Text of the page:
Today’s retail associates have more selling tools at their disposal than ever before — not the least of which is the increasingly popular tablet. The mobile device has taken not only front-of-house selling to new levels but has added efficiencies and enhanced employee productivity to back-of-house functions as well. Chain Store Age talked with Mike Stinson, VP marketing of Motion Computing, about the trend toward tablets.
What are some of the most prevalent uses of tablets in the retail environment?
The most obvious is assisted selling. For example, today’s customer may have a smartphone, will have done comparative shopping in advance of the store visit, and then will enter the store in search of a specific product. The tablet enables the associate to provide that customer with additional information and features.
How does the associate best utilize the tablet in that selling situation?
Imagine presenting that customer — via a media-rich tool with a 10-in. display — with product accessories, side-by-side comparisons, information about what inventory is in stock, what pricing specials might be in play, and what kinds of warranties or rebates are available. What’s more, the associate can swipe the customer’s loyalty card and see what additional value can be provided.
Do you have a real-life example of a tablet being utilized for selling?
We have a retail furnishings customer currently involved in a tablet pilot. Using the tablet means that retailers’ sales associates don’t have to abandon customers to retrieve catalog information from the backroom. An associate can remain with the customer, pull up additional information about, for instance, a couch she is looking at, show the different colors the couch comes in, show various cushion selections and display accompanying pieces such as end tables.
In this scenario, the likelihood of completing the sale goes up and the average ticket increases as well.
What is generating the most interest among retailers?
No question that it’s the mobile POS, whether for line busting or personalized transactions. A major wireless carrier is using the tablet in its stores to reduce wait time and increase sales floor efficiency. High-end department stores use the tablet to allow associates to follow the sale through to transaction completion without passing the customer to another employee. Again, this is expected to increase the average revenue per transaction, as well as the close rate for each employee.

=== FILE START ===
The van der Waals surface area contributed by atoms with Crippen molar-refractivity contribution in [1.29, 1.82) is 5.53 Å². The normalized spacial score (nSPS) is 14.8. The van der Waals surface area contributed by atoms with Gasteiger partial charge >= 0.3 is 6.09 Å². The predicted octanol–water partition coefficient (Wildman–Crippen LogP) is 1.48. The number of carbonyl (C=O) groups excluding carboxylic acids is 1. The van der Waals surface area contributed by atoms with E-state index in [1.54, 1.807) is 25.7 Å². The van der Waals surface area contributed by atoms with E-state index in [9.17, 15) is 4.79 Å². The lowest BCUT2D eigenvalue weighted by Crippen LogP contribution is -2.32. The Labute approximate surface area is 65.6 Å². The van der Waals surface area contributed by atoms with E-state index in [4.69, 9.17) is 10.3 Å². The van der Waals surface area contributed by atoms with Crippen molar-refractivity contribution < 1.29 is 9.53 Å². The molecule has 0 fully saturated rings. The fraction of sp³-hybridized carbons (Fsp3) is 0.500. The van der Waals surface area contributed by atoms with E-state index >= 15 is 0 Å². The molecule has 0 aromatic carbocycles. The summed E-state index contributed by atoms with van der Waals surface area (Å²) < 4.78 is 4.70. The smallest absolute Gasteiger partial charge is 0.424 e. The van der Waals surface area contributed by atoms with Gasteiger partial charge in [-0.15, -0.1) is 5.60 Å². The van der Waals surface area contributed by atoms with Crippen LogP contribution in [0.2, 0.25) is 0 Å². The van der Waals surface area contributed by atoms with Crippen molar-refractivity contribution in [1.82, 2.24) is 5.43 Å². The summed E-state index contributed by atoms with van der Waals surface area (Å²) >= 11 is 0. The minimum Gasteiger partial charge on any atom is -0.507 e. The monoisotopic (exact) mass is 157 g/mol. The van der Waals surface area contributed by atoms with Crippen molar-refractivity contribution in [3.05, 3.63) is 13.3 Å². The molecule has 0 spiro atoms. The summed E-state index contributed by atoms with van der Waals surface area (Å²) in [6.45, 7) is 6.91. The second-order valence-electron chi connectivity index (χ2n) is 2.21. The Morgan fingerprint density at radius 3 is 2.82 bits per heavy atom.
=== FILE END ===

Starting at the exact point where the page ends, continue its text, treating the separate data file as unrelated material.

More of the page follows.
How widespread do you think the use of tablets will become?
Our numbers are showing at least 70% of retailers are evaluating tablets for deployment right now. It’s not a one-size-fits-all solution, though. There are so many different work flows in a store — selling, managing, security and more — but my prediction is that there will be at least one flow in every store using a tablet within the next 18 months.
Compare the PC-based tablet with other operating systems on the market today.
The Windows-based tablets have the advantage in ease of integration and deployment because they are running existing operating systems and applications. Because other operating systems are targeted at consumers, they may seem more user-friendly. But they are generally optimized for media consumption and not for the data crunching and multi-processing required in a retail business environment.
What are the security issues with regard to mobile payment transactions?
There are three-day seminars on this topic. But the long and short of it is there is nothing really unique about a mobile tablet payment processing function versus taking payment at a fixed terminal. Retailers should look for devices that come with integrated security features, such as the Trusted Platform Module and MagTek or Merchant Link’s built-in encryption, which provide secure information management and enhanced data and business protection.
There are also many software solutions, such as Computrace from Absolute Software.